No legendary thanksgiving service for Toots
The cover of ‘Toots’ Hibbert’s funeral programme declared that the Hibbert family was “celebrating the life of a legend”, but in reality, there was little to indicate the legendary status of the man for whose life few had gathered to give thanks. In life, the internationally acclaimed ska, rocksteady, and reggae icon Frederick ‘Toots’ Hibbert enjoyed the musical stature of a giant, but in death, that stature was not reflected.
Owing to COVID-19 restrictions on funerals, the service was held on the grounds of Perry’s Funeral Home, in its chapel. All protocols were observed; chairs were placed feet apart, all mourners were in masks, and a Perry’s employee was assigned to wiping the microphone each time it was used. There is no doubt that Perry’s team played their part in trying to make this send-off one that was befitting. The chapel was decorated in red, green, and gold, and a picture of Toots adorned the entrance, while on the outside, a speaker resounded with songs from the legend’s extensive catalogue. The male team members looked sharp in their red, green, and gold bow ties, which were specially designed to be worn at Toots’ thanksgiving.
“Toots is an icon. Everybody wanted to do this funeral, and the family chose us, so we are grateful for their faith in us, and we are ensuring that this legend is given the best treatment,” Perry, a great fan of Toots, told The Gleaner.
The short service took the usual format with scripture readings and musical selections from family members and friends, but there were hardly any tears. Toots’ children Clayton, Emley, and Leba all paid tribute in song via the playing of their pre-recorded vocals, while Cat Coore did a video recording of himself and Rupert Bent playing Always Around. Singer extraordinaire Pam Hall was the only live act and, along with Maytals band member Jackie Jackson, the only member of the music industry present. Toots’ family from Treadlight in Clarendon was noticeably absent, and so, too, was his eldest daughter, gospel singer Jenieve Hibbert-Bailey, who was on the programme to do a tribute to her father.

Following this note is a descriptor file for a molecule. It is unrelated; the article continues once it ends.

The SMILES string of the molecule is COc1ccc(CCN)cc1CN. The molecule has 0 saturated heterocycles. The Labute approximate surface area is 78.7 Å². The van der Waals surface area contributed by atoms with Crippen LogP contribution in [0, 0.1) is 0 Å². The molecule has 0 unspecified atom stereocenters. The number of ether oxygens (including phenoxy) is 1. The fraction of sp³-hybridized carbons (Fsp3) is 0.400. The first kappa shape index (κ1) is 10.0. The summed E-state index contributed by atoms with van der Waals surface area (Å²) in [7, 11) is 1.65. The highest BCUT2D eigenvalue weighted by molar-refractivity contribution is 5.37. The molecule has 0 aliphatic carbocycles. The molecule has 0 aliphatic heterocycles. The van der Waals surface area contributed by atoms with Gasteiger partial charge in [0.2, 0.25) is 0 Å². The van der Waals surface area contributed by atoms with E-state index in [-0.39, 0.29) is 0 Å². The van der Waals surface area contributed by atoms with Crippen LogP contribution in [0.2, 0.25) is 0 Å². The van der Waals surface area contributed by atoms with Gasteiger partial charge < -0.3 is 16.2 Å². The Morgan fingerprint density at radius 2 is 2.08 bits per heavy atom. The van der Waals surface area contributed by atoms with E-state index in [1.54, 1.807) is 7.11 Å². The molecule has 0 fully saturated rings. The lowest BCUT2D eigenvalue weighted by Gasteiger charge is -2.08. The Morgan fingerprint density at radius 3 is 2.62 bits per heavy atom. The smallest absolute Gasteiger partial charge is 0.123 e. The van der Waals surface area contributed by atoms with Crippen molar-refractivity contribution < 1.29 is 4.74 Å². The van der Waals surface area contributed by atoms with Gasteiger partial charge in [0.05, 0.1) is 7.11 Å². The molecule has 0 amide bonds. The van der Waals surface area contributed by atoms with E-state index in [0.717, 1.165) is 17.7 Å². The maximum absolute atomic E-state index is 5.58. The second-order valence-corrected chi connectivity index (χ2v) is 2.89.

The highlight of the service, which was void of all government officialdom, was, undoubtedly, the reflection by Jackie Jackson. He spoke of a fantastic journey alongside Toots when Island Records put together the group Toots and the Maytals. He recalled a 1975 concert where Toots and the Maytals was the opening act for big names like Linda Rondstadt inside a stadium filled with 90,000 people. “We were onstage, and when Toots came out, he walked by us and whispered, ‘We are going to be great. Watch me and dem’.”
With that, Toots went up to the microphone and kicked the stand, and while it was in motion, he did a split. “Him kick it again and lick another split. The crowd roared, and him kick it a third time and lick another split, and the stadium turn upside down. We were called back on stage three times,” Jackson said, still looking as if he was experiencing the thrill of that moment.
The family had announced that the media would not be allowed to be part of the service at Dovecot, where Toots would be interred. However, those plans had to be abandoned as the burial order could not be found. Toots’ body had to be returned to the morgue.